By Christine Hansen, Minnegram editor
“Remember, the goal is to have fun.”
Roland Sigurdson, MinnAqua education coordinator with the DNR.
Minnesota Department of Natural Resources press release, April 24, 2014, “How to introduce a kid to fishing.”
For fifteen years, DNR MinnAqua supervisor Roland Sigurdson occupied an office cube at the Water Resources Center. A scan of his desk and walls reveals a life in balance. The displays are remarkably focused, reflecting his love of family, friends, fun, education and fishing. His wife Stacey and daughter Natalie beam from multiple photos, there are childhood pictures of Roland and his siblings on the farm, images of Roland the educator before groups of fascinated children, and lots and lots of fish.
When Roland died suddenly on April 30, he left behind a legacy so far-reaching it is difficult to imagine it being generated by a single person. In his work as DNR MinneAqua program supervisor, his influence radiated like water ripples from a bobber, as he mentored interns, fished with Minnesota governors and University presidents, taught city kids the joy of fishing and became the go-to fishing guy for local media. Read full article>>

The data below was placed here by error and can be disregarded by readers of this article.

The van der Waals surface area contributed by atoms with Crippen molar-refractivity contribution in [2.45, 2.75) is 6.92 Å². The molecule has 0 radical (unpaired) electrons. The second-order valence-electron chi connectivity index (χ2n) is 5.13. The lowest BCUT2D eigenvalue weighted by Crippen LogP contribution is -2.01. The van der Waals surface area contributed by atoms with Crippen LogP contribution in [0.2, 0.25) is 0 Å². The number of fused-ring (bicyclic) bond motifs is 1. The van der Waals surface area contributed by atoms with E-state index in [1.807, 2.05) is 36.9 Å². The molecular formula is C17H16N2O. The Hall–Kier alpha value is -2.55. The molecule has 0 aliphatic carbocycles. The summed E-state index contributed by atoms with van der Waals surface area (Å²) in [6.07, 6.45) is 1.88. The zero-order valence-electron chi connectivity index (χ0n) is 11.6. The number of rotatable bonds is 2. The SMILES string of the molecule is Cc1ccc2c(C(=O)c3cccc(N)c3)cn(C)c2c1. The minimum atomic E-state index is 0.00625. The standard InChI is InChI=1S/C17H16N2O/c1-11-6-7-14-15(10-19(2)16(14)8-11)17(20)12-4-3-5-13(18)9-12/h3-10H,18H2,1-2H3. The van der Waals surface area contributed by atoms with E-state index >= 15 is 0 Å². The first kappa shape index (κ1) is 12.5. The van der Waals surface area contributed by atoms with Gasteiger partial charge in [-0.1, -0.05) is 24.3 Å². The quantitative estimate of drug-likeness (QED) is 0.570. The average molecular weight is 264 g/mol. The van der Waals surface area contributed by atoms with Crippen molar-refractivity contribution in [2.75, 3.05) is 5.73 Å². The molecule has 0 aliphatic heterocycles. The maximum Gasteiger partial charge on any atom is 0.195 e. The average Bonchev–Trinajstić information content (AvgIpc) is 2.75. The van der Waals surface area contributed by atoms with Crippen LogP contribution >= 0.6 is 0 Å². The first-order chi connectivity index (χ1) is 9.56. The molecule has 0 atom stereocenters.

While there’s been lot of talk about the health and environmental effects of genetically modified crops, there’s been relatively little attention paid to the environmental effects of glyphosate, a companion chemical that’s now the most widely used herbicide in the world.
Known to urban lawn warriors by its commercial name “Roundup,” glyphosate is routinely applied for weed control on an agricultural scale on genetically modified corn, soybeans, alfalfa, sugar beets, and cotton in the Midwest and elsewhere.
Environmental chemist and Water Resources Science graduate program faculty member Paul Capel has spent more than a decade researching what happens to glyphosate after it’s applied to agricultural fields. An adjunct associate professor in the University’s Department of Civil Engineering and a research team leader with the U.S. Geological Survey’s National Water-Quality Assessment Program, Capel has focused on Iowa, Indiana and Mississippi where much of the landscape is devoted to the production of corn, soybeans, cotton and alfalfa.
“We’ve hitched much of our agricultural wagon to the use of glyphosate,” says Capel, “My perspective is that we’re with glyphosate now where we were in the early days of DDT use in the 1950 and 1960s—we’re conducting a big experiment with the environment.” Read full article>>
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October 14-15, 2014
St. Paul RiverCentre